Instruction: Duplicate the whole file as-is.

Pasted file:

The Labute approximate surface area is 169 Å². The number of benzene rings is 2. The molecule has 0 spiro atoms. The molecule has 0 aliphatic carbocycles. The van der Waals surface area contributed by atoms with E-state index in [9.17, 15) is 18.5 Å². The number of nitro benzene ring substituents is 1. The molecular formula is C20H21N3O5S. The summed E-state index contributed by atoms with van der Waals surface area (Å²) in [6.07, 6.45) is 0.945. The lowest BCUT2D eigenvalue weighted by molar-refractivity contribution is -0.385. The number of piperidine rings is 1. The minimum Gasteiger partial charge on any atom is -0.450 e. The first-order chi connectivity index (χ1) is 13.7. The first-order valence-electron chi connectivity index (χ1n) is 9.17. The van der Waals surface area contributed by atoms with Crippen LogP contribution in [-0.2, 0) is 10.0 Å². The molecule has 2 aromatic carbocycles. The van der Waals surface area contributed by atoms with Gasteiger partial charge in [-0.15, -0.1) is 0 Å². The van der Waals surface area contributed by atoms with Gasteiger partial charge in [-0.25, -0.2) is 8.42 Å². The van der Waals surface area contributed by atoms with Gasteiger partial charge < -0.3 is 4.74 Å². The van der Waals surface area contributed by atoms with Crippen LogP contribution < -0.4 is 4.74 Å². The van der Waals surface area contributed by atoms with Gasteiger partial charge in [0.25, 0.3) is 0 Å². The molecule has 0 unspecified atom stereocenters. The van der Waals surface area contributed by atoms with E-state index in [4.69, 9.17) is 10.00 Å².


The Labute approximate surface area is 169 Å². The number of benzene rings is 2. The molecule has 0 spiro atoms. The molecule has 0 aliphatic carbocycles. The van der Waals surface area contributed by atoms with E-state index in [9.17, 15) is 18.5 Å². The number of nitro benzene ring substituents is 1. The molecular formula is C20H21N3O5S. The summed E-state index contributed by atoms with van der Waals surface area (Å²) in [6.07, 6.45) is 0.945. The lowest BCUT2D eigenvalue weighted by molar-refractivity contribution is -0.385. The number of piperidine rings is 1. The minimum Gasteiger partial charge on any atom is -0.450 e. The first-order chi connectivity index (χ1) is 13.7. The first-order valence-electron chi connectivity index (χ1n) is 9.17. The van der Waals surface area contributed by atoms with Crippen LogP contribution in [-0.2, 0) is 10.0 Å². The molecule has 2 aromatic carbocycles. The van der Waals surface area contributed by atoms with Gasteiger partial charge in [-0.15, -0.1) is 0 Å². The van der Waals surface area contributed by atoms with Gasteiger partial charge in [-0.25, -0.2) is 8.42 Å². The van der Waals surface area contributed by atoms with Gasteiger partial charge < -0.3 is 4.74 Å². The van der Waals surface area contributed by atoms with Crippen LogP contribution < -0.4 is 4.74 Å². The van der Waals surface area contributed by atoms with Gasteiger partial charge in [0.25, 0.3) is 0 Å². The molecule has 0 unspecified atom stereocenters. The van der Waals surface area contributed by atoms with E-state index in [4.69, 9.17) is 10.00 Å².